RELEASE DATE: AVAILABLE NOW
CD Edition limited to 5000 non-numbered limited edition copies.
Smokey Robinson and the Miracles live is a rare item in any format. Here, for the first time ever, are two of the group’s classic live albums on two CDs.
And what a difference three years makes.
The first disc in this limited edition live collection set takes place in 1969 at Detroit’s Roostertail, as close as Motown would ever come to having its own club. The association goes back to the mid-Sixties, when the company sponsored a series of gigs there called Motown Mondays; Smokey and Company were frequent visitors to the Roostertail, and felt comfortable within its walls. The album, first issued late in the year, features some of their most sophisticated harmonies and a live band that takes no prisoners. (Be awed by the onstage bass line in “I Second That Emotion.”)
The second disc of the set was recorded in a very different type of setting: Washington DC’s Carter Barron Amphitheatre, a 3750-seat outdoor venue in Rock Creek Park. It was also setting the stage for Robinson’s departure from the band he’d co-founded 15 years earlier. At the end of the latter disc’s set, Smokey introduces Billy Griffin as the new lead singer for the Miracles.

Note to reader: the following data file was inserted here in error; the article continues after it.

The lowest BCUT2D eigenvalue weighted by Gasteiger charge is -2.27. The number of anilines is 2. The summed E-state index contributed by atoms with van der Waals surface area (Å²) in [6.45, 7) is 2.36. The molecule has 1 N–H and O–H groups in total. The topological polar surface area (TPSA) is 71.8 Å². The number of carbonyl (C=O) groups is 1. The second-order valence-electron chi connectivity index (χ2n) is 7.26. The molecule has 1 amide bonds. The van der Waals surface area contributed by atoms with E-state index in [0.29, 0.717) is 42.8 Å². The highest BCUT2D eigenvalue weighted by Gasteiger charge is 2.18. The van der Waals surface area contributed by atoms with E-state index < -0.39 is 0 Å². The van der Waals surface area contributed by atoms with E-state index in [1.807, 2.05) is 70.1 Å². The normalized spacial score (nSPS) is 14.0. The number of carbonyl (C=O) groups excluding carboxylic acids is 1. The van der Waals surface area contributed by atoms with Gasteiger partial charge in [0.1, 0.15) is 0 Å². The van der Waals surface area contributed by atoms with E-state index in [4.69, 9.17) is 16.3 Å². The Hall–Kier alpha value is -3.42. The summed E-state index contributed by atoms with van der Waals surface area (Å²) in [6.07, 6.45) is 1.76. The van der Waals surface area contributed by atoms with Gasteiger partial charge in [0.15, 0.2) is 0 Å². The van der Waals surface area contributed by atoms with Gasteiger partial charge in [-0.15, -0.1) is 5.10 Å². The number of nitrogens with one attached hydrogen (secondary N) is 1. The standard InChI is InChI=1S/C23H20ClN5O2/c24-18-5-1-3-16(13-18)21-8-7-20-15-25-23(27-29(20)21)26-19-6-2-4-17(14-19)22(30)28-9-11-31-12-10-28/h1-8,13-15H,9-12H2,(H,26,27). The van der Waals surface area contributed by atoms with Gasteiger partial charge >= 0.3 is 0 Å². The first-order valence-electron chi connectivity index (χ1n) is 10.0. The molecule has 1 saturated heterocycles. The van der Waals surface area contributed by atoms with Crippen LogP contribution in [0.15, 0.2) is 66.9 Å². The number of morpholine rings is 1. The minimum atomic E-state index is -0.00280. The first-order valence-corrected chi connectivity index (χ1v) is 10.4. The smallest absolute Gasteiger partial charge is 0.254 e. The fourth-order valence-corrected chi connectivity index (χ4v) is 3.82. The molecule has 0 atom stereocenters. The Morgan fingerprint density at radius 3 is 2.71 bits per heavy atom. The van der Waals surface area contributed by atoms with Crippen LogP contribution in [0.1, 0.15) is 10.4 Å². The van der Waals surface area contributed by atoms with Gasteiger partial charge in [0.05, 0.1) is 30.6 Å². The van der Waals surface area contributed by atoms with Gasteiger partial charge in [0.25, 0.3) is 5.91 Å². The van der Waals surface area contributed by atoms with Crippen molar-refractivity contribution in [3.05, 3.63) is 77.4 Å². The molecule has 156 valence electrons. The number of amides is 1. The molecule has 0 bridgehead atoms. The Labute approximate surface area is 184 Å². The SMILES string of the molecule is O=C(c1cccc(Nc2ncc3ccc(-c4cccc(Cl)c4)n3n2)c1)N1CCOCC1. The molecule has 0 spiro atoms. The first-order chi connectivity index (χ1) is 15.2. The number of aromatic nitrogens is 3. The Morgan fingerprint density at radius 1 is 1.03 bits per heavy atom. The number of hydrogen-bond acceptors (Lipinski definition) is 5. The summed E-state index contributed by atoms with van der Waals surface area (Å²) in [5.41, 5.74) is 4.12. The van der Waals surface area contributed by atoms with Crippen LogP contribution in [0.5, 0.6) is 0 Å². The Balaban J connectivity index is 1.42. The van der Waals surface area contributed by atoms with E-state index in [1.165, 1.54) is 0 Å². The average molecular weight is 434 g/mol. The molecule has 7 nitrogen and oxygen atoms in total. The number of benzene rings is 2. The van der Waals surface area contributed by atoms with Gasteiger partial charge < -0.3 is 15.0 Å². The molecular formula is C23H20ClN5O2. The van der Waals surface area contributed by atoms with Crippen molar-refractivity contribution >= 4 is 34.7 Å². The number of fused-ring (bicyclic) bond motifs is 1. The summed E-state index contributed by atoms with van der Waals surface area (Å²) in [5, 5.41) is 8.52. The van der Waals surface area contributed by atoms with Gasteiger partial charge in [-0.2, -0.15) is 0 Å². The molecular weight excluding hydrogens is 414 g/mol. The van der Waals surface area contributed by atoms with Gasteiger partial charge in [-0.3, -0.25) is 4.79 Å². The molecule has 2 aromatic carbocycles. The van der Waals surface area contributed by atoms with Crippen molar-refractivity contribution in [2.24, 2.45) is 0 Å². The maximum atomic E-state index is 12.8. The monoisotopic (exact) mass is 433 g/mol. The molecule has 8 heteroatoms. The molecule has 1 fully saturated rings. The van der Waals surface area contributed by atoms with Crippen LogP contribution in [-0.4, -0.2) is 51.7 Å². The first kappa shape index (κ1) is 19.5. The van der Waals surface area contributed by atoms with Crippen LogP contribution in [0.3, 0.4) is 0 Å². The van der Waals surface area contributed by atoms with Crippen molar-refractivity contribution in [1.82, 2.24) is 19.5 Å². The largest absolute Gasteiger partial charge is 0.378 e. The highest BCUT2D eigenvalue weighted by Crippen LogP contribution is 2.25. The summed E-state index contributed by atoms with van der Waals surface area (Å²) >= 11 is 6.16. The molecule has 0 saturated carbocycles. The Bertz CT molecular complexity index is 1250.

Because it was their last time onstage as a unit, Smokey’s then-wife Claudette Robinson – who had left the road in the mid-Sixties - rejoined the group, and her impact is perceptible. Her innocent yet flirty female voice added an intriguing thread that will always set the Miracles off from their colleagues and peers.
Only four songs overlap the two sets; how could they perform a concert without “Going To A Go Go” and “Ooo Baby Baby”? But the concert surprises, such as Burt Bacharach/Hal David’s “Walk On By,” and their hit cover of Dion’s hit “Abraham, Martin And John,” demonstrate the breadth of the band’s musical talent. The Miracles also reach back, singing requests of old chestnuts like “Bad Girl.” Though it’s set in a big hall, ‘1957-1972’ is an emotional – and sometimes hilarious – farewell.
Did You Know? Smokey was leaving to concentrate on his job as Vice President for Motown Records. He only lasted a year behind the desk before becoming a solo artist.